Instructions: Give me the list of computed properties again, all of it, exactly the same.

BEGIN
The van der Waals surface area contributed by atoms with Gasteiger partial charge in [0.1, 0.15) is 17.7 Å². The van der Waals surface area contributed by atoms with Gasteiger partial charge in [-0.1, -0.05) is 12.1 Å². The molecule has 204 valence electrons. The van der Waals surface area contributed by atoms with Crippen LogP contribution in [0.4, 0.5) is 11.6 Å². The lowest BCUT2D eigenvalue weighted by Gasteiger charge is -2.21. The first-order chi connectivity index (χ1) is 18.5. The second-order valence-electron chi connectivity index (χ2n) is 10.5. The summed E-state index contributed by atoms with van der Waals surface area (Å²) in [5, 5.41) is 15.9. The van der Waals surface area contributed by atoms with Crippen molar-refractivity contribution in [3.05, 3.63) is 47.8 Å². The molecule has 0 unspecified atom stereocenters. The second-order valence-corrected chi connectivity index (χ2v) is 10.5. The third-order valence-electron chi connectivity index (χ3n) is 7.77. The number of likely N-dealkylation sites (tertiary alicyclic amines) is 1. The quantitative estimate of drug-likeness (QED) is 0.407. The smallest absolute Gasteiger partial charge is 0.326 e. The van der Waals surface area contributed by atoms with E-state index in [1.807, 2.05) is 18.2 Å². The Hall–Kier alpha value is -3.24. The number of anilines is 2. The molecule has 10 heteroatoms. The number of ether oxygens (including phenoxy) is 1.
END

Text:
The van der Waals surface area contributed by atoms with Gasteiger partial charge in [0.1, 0.15) is 17.7 Å². The van der Waals surface area contributed by atoms with Gasteiger partial charge in [-0.1, -0.05) is 12.1 Å². The molecule has 204 valence electrons. The van der Waals surface area contributed by atoms with Crippen LogP contribution in [0.4, 0.5) is 11.6 Å². The lowest BCUT2D eigenvalue weighted by Gasteiger charge is -2.21. The first-order chi connectivity index (χ1) is 18.5. The second-order valence-electron chi connectivity index (χ2n) is 10.5. The summed E-state index contributed by atoms with van der Waals surface area (Å²) in [5, 5.41) is 15.9. The van der Waals surface area contributed by atoms with Crippen molar-refractivity contribution in [3.05, 3.63) is 47.8 Å². The molecule has 0 unspecified atom stereocenters. The second-order valence-corrected chi connectivity index (χ2v) is 10.5. The third-order valence-electron chi connectivity index (χ3n) is 7.77. The number of likely N-dealkylation sites (tertiary alicyclic amines) is 1. The quantitative estimate of drug-likeness (QED) is 0.407. The smallest absolute Gasteiger partial charge is 0.326 e. The van der Waals surface area contributed by atoms with E-state index in [1.807, 2.05) is 18.2 Å². The Hall–Kier alpha value is -3.24. The number of anilines is 2. The molecule has 10 heteroatoms. The number of ether oxygens (including phenoxy) is 1.